The answer? Unfortunately, Amendment 3 reeks of revenge and retaliation. While most Georgia judges serve honorably, there are always a few bad apples in the bunch. Consider the case of former Griffin Circuit Superior Court Judge Johnnie Caldwell, Jr., who resigned from the bench amid a JQC investigation into allegations that he made rude, sexually suggestive comments to a female attorney. Caldwell promised that he would never run for judicial office again. Two years later, former judge Caldwell became a state Representative, and, in an effort to dismember the agency that brought his explicit behavior into public view, co-sponsored the legislation that placed Amendment 3 on the ballot.

Those championing the passage of Amendment 3 are banking on voters not understanding the intentionally vague, misleading language on the ballot. In a recent radio interview, a central figure behind the push to remake the JQC, State Representative Wendell Willard, remarked, “It’s like inside baseball . . . my expectation is probably two-thirds of people going in to cast their ballot will not even know that [Amendment 3] is on the ballot, and they’ll read down and look at it and say ‘well that sounds logical, a good thing to do,’ and hopefully approve it.”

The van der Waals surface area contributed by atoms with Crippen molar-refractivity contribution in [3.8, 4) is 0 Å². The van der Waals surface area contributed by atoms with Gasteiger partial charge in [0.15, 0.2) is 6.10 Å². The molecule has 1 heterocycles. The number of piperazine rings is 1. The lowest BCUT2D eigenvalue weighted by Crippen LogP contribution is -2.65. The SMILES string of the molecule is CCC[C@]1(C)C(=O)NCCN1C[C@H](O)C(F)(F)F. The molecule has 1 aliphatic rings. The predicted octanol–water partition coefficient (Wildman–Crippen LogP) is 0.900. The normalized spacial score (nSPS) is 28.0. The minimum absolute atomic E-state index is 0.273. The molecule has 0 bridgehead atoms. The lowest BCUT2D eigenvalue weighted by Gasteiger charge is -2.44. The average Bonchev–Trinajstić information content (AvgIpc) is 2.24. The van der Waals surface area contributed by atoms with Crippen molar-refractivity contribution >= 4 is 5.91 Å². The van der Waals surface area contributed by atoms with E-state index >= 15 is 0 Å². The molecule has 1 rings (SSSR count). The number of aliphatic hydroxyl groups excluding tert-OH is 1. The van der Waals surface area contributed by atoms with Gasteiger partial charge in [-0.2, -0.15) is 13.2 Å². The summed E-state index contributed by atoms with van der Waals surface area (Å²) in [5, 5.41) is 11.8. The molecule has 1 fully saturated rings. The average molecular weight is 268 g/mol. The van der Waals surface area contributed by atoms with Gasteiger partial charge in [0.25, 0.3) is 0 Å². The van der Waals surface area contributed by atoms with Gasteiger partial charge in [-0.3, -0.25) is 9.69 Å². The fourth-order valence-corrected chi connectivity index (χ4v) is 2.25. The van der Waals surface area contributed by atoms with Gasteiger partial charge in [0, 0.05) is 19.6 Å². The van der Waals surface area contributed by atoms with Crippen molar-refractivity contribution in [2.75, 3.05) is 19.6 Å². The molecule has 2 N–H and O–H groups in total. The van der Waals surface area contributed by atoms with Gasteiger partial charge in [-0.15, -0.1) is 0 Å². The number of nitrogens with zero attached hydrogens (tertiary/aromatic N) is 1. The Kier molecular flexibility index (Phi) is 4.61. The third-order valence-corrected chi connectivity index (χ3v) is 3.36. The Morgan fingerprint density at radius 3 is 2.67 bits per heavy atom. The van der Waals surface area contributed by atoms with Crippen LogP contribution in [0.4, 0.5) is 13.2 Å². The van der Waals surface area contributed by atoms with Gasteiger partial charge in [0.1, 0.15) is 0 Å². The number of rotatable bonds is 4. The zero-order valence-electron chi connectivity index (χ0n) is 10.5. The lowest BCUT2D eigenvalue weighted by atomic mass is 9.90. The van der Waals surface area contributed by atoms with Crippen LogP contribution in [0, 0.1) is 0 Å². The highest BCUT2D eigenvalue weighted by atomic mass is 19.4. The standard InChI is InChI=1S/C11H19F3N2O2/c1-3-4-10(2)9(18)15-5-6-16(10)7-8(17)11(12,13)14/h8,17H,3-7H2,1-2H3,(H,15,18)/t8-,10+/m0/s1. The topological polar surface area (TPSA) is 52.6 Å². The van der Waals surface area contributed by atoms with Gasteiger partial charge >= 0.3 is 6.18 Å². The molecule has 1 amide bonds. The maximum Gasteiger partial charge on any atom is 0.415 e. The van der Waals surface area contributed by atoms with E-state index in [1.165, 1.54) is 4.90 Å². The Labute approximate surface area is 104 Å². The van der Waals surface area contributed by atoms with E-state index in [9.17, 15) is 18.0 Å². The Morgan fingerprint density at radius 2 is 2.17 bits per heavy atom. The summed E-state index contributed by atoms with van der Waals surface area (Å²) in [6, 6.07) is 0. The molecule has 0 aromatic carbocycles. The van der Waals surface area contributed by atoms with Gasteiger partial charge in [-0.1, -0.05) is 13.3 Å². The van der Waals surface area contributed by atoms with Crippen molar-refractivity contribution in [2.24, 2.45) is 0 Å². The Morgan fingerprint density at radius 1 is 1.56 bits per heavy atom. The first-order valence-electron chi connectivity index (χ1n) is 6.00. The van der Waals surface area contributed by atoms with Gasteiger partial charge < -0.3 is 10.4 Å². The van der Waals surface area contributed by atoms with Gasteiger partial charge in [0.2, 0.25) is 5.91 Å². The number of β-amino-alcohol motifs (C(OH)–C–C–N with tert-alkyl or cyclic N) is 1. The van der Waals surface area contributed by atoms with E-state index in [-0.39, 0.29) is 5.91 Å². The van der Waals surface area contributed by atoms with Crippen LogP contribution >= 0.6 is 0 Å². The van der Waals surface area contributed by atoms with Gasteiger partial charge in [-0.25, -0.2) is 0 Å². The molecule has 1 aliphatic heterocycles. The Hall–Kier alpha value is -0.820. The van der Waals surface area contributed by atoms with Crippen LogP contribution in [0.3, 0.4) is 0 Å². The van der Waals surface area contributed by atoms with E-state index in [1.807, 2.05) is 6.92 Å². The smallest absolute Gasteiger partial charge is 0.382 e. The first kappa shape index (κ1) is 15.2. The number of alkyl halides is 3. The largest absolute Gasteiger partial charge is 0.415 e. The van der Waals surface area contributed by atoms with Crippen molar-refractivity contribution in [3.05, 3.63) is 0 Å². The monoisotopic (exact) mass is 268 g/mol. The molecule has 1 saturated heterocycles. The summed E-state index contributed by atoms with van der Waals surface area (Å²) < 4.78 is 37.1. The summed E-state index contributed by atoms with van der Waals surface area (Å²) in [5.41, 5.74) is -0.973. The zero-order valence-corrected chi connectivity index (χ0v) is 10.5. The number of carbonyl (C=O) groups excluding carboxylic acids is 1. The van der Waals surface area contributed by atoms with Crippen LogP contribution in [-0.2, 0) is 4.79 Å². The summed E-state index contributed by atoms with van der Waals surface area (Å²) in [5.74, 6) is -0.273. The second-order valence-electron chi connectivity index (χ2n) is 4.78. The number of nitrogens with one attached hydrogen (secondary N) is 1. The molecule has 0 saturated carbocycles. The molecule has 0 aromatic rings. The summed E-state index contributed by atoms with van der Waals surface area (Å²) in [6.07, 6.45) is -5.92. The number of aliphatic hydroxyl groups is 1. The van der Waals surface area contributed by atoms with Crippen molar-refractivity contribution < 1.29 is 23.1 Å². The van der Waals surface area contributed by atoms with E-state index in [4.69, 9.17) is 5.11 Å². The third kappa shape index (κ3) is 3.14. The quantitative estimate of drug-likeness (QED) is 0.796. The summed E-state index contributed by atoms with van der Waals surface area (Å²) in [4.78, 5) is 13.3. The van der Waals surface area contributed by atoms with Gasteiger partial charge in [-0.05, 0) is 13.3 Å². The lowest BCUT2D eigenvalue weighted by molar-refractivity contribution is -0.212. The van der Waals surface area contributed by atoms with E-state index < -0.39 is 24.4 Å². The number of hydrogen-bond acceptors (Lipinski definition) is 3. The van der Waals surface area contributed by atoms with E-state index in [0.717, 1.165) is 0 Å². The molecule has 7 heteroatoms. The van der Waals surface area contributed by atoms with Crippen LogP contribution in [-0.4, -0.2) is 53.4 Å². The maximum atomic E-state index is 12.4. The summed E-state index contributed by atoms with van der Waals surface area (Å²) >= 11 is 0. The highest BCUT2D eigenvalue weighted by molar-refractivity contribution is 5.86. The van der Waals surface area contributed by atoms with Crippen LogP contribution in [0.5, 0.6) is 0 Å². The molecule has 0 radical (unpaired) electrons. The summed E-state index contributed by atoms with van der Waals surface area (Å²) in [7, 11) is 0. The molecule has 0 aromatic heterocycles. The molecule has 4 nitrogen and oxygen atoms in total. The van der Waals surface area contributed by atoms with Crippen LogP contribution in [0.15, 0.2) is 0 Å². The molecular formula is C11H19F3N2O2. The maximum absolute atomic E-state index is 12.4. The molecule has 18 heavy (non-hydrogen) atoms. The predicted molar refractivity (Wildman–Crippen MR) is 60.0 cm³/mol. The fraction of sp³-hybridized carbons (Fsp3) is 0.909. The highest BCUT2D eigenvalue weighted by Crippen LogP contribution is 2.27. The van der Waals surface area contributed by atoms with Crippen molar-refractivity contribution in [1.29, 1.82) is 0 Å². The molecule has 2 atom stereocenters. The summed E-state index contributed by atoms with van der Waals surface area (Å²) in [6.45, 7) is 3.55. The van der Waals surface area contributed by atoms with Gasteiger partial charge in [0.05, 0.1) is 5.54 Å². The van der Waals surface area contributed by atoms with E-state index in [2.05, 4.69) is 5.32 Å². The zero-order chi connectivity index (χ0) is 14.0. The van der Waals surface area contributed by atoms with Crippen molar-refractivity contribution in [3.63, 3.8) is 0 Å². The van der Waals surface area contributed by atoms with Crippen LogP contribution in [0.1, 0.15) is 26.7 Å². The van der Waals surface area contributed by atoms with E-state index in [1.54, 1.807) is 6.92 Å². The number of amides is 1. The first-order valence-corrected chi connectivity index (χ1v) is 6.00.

These legislators are trying to pull a fast one on Georgia voters, and we can’t let it happen. They are attempting to trick Georgians who believe in a transparent and accountable judiciary into voting in favor of Amendment 3—a destructive measure that will ONLY benefit the political insiders seeking revenge for their corrupt cronies on the bench, and not regular Georgians like us.

On Election Day, don’t let the politicians fool you. When you cast your ballot on November 8, stand up for judicial integrity and a court system that is free from partisan influences and political abuses. Vote “no” on Amendment 3 and allow the JQC to continue its work that demonstrates that no one, not even judges, is above the law.

Sara Totonchi is the Executive Director of the Southern Center for Human Rights. Brinkley Serkedakis is the Executive Director of Common Cause Georgia. Together they represent Georgians for Judicial Integrity, a group of concerned individuals and organizations who have come together to defeat Amendment 3 on November 8, 2016. Learn more at georgiajudges.org.